Reinforcing IT processes can have significant benefits for organisations of any size, and generate strategic value for their business. According to a recent report by Cisco, global companies are assigning about 28% of their IT budget to the transformation of IT operations, specifically to launch initiatives focused on IT optimization and issue remediation.

Two-thirds of them are likely to grow this figure over the next 12 months. Incremental spending will be aimed at gathering more IT operations data from current infrastructure, performing more analytics, and extending process and workflow automation.

CIOs are more and more relying on IT operations data to feed business decisions: this means that information from IT systems and processes is not only meant to keep the network running or avoid applications failure, but can be used to deliver key insights to the business, for instance, to better understand how customers are interacting with the company, or what their product experience looks like.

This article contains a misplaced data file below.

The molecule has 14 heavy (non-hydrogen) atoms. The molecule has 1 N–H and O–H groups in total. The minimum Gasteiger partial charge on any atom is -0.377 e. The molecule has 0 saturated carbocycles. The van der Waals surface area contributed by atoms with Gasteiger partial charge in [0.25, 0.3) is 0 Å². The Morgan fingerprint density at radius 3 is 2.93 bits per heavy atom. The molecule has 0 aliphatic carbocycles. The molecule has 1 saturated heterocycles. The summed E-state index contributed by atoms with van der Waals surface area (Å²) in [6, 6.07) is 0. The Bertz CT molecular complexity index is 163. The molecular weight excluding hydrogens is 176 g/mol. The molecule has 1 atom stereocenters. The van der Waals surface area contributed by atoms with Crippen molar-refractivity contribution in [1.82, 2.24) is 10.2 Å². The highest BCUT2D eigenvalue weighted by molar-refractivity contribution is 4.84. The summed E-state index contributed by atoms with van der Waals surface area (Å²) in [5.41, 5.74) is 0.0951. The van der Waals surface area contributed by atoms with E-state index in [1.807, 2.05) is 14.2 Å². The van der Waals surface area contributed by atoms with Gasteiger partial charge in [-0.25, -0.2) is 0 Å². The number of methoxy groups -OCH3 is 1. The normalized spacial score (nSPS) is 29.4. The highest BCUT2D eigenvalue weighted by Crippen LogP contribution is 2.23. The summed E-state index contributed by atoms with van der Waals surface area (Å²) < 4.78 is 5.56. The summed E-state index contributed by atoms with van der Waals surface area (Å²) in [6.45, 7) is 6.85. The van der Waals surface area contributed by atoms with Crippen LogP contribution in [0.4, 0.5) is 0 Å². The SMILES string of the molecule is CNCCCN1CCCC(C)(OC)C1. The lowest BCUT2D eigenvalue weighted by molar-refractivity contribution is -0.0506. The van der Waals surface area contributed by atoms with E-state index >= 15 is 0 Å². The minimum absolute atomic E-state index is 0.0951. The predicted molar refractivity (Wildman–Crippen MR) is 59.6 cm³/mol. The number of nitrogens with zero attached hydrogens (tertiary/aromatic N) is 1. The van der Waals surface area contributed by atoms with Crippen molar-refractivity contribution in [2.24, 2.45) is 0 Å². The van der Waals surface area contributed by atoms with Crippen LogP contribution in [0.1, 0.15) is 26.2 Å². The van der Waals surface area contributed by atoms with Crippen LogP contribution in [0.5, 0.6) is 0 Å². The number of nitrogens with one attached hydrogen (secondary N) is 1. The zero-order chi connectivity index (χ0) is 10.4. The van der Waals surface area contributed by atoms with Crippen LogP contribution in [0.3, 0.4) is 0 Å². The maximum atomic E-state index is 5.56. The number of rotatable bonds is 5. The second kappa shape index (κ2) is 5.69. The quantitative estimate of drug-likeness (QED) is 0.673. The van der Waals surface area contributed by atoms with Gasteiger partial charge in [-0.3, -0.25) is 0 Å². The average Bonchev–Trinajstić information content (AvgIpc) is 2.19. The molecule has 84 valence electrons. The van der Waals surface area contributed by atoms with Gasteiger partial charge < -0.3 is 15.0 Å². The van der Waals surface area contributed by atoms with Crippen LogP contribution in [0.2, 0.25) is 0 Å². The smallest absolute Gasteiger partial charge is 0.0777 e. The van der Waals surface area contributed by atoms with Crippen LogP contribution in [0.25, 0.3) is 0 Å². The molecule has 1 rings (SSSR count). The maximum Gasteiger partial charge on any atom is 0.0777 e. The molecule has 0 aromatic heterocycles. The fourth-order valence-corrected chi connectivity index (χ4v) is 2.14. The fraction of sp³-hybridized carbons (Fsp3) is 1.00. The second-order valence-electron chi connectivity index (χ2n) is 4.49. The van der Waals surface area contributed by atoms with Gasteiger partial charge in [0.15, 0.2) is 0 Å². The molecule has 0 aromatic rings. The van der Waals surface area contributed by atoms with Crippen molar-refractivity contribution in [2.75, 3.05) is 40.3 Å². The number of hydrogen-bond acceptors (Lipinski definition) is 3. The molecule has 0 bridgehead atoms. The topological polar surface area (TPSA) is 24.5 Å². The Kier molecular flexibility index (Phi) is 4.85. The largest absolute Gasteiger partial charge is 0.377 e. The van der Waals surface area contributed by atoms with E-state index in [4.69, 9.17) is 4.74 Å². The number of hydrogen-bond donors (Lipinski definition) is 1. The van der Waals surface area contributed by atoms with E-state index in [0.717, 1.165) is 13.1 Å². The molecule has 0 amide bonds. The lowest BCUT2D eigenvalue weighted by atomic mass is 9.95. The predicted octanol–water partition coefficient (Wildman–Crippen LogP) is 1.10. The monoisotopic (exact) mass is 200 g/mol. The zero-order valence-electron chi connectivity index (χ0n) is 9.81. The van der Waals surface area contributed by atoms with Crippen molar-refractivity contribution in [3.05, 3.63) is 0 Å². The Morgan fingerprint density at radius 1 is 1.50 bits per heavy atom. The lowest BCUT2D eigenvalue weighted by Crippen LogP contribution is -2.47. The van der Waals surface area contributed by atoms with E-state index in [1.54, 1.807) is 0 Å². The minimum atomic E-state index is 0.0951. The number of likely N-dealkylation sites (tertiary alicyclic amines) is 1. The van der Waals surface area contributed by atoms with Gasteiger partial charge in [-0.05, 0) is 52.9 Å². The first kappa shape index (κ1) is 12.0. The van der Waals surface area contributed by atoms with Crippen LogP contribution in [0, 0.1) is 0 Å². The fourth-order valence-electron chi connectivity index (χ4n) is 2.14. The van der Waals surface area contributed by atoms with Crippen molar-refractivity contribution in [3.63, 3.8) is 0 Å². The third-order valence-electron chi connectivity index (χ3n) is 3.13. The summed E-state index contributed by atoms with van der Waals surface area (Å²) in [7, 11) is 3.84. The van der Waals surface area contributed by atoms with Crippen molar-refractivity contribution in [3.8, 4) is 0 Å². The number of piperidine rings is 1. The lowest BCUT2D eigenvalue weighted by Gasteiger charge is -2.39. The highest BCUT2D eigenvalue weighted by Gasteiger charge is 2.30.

Cisco’s latest IT Operations Readiness Index, which surveyed more than 1,500 IT leaders around the world, discovered that about 26% of organisations have a ‘reactive’ attitude towards IT operations, as they normally react to IT events as they occur. About 38% can be labelled as ‘proactive’ and are able to improve their processes by leveraging past events, while 22% has already matured a ‘predictive’ approach. Only 14% are to be considered ‘preemptive’ since they use data to continuously optimise operations and their outcomes.

Powerful IT events tracking and correlation capabilities are nowadays fundamental to empower IT operations and evolve from a reactive towards a preemptive approach. In data-driven businesses, Artificial Intelligence (AI) is set to be highly disruptive for automated operations, as 42% of Cisco’s survey respondents believe. About 50% is currently using AI for automation to some degree, and another 38% is planning to do so in the near future.

AI fingerprinting could completely transform IT operations – and allow CIOs to release some of their budget for further innovation.